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WTF is the Drama Triangle??

Are you aware of what the drama triangle is and how it's ruling your life??


It's actually quite relatable to the Matrix.


If you're familiar with The Matrix trilogy, there is a moment near the end of the first movie where Neo ACTUALLY figures out what 'The Matrix' is, and how it works. During the fight scene where Neo was left for dead by Smith and the Agents, Neo was revived by a kiss from Trinity. He then awakens in The Matrix to turn around and find bullets being shot at him once again. But this time was different. His mind finally clicked and he was able to completely see and understand the code. Thus allowing him to stop the bullets in mid air and pulverize Agent Smith in the same breath.


Now, what exactly is the Drama Triangle, and how is knowing this "Matrix code" going to set you free from yourself?


The Drama Triangle was first described by Dr. Stephen Karpman back in the 1960’s. It is comprised of 3 main roles. All three of the roles are— The Victim, the Rescuer(hero), and the Persecutor(villain). They are VERY fluid and can morph easily into one another. All of us have a favorite, and its usually the role that we assumed most often as a child. Most of us are pretty good at all three of them. However, its situation dependent.


My personal favorite was Rescuer, although I also did a pretty good job as the Victim from time to time. I felt strong and proud, but most importantly, I felt needed. As I have been dissecting my past, like REALLY getting down to those pain point seeds that were planted in my past, I have noticed that most of what I did was to seek acceptance and validation from others. Essentially, I was always seeking approval in hopes that everyone would like me.


There is a downside to being a perpetual Rescuer. The chronic stress of constantly monitoring how everyone else was doing is utterly exhausting. I was never available to take care of my own needs.


That’s when I’d slip into the Victim role.


I’d feel sorry for myself, since no one seemed to appreciate how hard I was working to take care of them. Which made me feel angry and resentful. Before I knew it, I’d be pulverizing my self esteem with self limiting thoughts and beliefs along the lines of, "I'll never being good enough for anyone. I must not deserve it."


I'd disguise THESE feelings with being a smart-ass, overly sarcastic, and/or argumentative. (and this is where the persecutor comes out).


*******


See how the drama cycles from role to role?


All three have their incentives. It feels good to be a Victim. We get a lot of attention (for a little while anyways). We don’t need to take responsibility for our actions or their consequences, because we can always find someone else to blame for them. Often we may even receive help from others.


Being the Persecutor can feel almighty and powerful. Especially for someone who does not know how to ask, or make sure their own needs are met. We get to “blow off steam,” and usually get to have our way for a while. But what does this cost us?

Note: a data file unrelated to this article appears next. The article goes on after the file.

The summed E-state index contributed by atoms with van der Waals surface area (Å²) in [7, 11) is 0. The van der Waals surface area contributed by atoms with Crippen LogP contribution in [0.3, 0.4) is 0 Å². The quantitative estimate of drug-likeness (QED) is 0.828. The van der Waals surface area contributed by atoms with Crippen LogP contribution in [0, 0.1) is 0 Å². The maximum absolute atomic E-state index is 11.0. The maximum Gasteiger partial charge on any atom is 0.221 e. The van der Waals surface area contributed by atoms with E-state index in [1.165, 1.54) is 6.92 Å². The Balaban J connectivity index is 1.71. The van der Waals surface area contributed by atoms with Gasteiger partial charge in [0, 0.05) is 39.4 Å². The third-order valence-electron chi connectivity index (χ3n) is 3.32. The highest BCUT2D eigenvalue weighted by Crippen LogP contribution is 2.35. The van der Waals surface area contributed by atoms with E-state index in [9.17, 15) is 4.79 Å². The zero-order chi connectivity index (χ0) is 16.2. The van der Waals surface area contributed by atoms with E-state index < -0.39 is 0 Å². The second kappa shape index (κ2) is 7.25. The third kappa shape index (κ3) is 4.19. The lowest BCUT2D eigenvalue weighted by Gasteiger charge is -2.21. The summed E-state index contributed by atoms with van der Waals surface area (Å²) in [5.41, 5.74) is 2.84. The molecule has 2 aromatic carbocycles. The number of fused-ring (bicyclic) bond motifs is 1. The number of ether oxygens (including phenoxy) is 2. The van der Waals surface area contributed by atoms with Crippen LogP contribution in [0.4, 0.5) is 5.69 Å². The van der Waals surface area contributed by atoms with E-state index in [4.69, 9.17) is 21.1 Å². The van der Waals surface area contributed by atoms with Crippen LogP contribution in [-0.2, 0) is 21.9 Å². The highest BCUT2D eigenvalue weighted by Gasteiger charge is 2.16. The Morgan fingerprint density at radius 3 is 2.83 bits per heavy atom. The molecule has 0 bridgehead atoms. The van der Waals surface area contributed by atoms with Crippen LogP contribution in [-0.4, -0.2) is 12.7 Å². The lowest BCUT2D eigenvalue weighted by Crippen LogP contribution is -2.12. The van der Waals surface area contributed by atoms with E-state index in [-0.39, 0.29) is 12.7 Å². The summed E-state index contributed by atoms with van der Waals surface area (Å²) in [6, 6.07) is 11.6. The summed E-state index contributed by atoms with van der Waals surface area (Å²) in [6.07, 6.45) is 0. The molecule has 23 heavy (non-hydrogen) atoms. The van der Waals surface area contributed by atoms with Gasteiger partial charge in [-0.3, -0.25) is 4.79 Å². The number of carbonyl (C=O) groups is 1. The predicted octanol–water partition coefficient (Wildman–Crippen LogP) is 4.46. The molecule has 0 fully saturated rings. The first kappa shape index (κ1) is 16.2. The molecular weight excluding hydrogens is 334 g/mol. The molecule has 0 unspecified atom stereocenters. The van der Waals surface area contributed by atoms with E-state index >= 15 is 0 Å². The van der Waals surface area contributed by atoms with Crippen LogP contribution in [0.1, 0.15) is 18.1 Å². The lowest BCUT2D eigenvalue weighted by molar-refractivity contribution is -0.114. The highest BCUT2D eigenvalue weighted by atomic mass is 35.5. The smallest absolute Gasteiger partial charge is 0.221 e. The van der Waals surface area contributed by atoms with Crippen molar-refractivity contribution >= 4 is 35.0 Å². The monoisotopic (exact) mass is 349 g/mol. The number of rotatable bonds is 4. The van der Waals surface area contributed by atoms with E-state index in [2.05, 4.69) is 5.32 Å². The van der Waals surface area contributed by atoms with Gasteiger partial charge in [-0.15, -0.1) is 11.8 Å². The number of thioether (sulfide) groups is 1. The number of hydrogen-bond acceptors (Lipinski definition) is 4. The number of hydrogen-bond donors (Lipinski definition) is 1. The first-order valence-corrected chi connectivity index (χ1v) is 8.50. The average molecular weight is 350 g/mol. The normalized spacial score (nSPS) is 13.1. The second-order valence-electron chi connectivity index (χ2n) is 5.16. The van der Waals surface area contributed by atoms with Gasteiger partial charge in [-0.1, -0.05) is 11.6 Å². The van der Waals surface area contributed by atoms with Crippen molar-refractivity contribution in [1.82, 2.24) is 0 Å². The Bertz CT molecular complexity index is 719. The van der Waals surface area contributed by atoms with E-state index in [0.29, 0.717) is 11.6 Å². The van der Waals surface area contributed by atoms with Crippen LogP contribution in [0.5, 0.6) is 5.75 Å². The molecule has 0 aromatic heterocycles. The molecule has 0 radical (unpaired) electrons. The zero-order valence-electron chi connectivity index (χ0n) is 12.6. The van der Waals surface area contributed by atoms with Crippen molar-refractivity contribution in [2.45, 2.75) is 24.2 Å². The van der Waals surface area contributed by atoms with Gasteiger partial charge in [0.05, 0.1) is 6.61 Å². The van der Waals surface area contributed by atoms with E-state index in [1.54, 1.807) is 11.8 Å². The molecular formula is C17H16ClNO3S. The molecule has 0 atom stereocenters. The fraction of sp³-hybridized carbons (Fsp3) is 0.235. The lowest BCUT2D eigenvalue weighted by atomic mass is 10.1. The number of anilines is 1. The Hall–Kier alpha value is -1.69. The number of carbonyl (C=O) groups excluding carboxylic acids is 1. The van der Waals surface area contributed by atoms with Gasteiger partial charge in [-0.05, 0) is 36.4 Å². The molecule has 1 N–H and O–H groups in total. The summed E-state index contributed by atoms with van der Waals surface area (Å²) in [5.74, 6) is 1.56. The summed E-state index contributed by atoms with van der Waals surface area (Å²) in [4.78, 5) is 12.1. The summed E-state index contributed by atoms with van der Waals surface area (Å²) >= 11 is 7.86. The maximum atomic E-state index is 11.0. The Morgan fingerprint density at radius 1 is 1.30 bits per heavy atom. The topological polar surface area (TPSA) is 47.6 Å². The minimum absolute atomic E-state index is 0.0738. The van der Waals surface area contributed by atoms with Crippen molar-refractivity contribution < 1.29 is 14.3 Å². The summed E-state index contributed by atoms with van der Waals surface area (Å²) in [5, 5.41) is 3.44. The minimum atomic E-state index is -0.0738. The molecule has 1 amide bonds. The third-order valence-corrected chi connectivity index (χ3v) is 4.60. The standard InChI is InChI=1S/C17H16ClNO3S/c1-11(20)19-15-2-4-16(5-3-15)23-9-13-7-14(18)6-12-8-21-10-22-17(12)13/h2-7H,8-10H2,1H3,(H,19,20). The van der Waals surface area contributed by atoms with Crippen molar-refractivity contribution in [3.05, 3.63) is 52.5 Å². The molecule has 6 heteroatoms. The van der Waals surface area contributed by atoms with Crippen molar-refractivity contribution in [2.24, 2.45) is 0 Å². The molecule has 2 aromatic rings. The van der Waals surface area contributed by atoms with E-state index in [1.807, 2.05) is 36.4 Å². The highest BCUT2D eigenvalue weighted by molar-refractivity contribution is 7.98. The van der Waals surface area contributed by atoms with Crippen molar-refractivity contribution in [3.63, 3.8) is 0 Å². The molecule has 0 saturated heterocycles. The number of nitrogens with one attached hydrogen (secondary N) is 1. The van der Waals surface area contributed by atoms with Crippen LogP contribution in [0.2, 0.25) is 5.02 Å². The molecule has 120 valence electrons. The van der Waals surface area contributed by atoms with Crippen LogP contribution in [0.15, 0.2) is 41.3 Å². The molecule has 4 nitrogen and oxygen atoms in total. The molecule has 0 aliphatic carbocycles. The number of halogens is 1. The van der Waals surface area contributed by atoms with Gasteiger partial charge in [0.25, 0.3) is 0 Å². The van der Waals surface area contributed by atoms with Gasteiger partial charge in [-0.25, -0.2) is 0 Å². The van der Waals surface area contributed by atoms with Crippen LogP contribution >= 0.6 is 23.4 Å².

Exhaustion and inner peace.


Doesn't this sound like a tiresome way to live? All of these roles are driven by anxiety and the habits we have learnt to feel a sense of “control” in our lives. The drama keeps us absorbed and leaves very little room for real peace and contentment in life. No room left at all for a truly healthy relationship to flourish.


Now for the golden question - how in the hell do we stay away from this toxic drama triangle when the majority of people, even unknowingly, play this game?


To put it simply, become aware of the game. How it works, and how to play. Establish which roles you yourself most frequently play. What role did you play as a child? Can you identify the roles that others in your family played? Are they still playing them?


The Rescuer is quite often the easiest to admit to. I mean, who doesn't want to sound like a "hero?" However, this is not genuine compassion. The bottom line is that it's truly about having control and being in someone else’s business. Thus creating a distraction to disregard our own.


With being the victim, we are constantly looking for others to blame. Thus releasing ourselves from our moral obligations and responsibilities.


Last but not least, the Persecutor. If anger and irritation are your choice emotions when things go wrong, this is most likely the role you're currently sitting in. Even if it's something not easily admitted. In reality, the anger is just a mask for underlying fear of feeling vulnerable. The unfortunate reality is that adult Persecutors most often were Victims as children.


In the drama triangle there are no good guys and bad guys. Everyone loses.


Once you’ve become aware of your patterns, it becomes much easier to recognize the game and how to play your way out of it. Being that the drama triangle is mainly about being up in other people’s business, stepping out of it requires you to simply, step out, recognize what's going on, and change your approach.



- Coach Wolverine

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